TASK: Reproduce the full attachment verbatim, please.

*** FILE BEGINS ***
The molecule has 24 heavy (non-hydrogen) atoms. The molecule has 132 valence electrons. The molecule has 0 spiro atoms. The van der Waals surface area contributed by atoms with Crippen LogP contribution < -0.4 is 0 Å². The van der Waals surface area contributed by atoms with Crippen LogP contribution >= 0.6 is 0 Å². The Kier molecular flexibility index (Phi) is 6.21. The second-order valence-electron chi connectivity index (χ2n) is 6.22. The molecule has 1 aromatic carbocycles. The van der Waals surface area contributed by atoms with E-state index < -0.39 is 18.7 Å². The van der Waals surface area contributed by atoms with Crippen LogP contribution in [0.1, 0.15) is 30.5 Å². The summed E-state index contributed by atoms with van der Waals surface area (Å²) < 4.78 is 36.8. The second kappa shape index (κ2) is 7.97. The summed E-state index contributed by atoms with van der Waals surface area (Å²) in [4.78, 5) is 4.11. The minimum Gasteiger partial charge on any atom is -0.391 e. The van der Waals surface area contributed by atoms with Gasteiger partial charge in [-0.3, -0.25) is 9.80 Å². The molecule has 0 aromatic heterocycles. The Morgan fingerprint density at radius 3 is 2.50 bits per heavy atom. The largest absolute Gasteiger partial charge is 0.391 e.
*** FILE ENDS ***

The molecule has 24 heavy (non-hydrogen) atoms. The molecule has 132 valence electrons. The molecule has 0 spiro atoms. The van der Waals surface area contributed by atoms with Crippen LogP contribution < -0.4 is 0 Å². The van der Waals surface area contributed by atoms with Crippen LogP contribution >= 0.6 is 0 Å². The Kier molecular flexibility index (Phi) is 6.21. The second-order valence-electron chi connectivity index (χ2n) is 6.22. The molecule has 1 aromatic carbocycles. The van der Waals surface area contributed by atoms with E-state index < -0.39 is 18.7 Å². The van der Waals surface area contributed by atoms with Crippen LogP contribution in [0.1, 0.15) is 30.5 Å². The summed E-state index contributed by atoms with van der Waals surface area (Å²) < 4.78 is 36.8. The second kappa shape index (κ2) is 7.97. The summed E-state index contributed by atoms with van der Waals surface area (Å²) in [4.78, 5) is 4.11. The minimum Gasteiger partial charge on any atom is -0.391 e. The van der Waals surface area contributed by atoms with Gasteiger partial charge in [-0.3, -0.25) is 9.80 Å². The molecule has 0 aromatic heterocycles. The Morgan fingerprint density at radius 3 is 2.50 bits per heavy atom. The largest absolute Gasteiger partial charge is 0.391 e.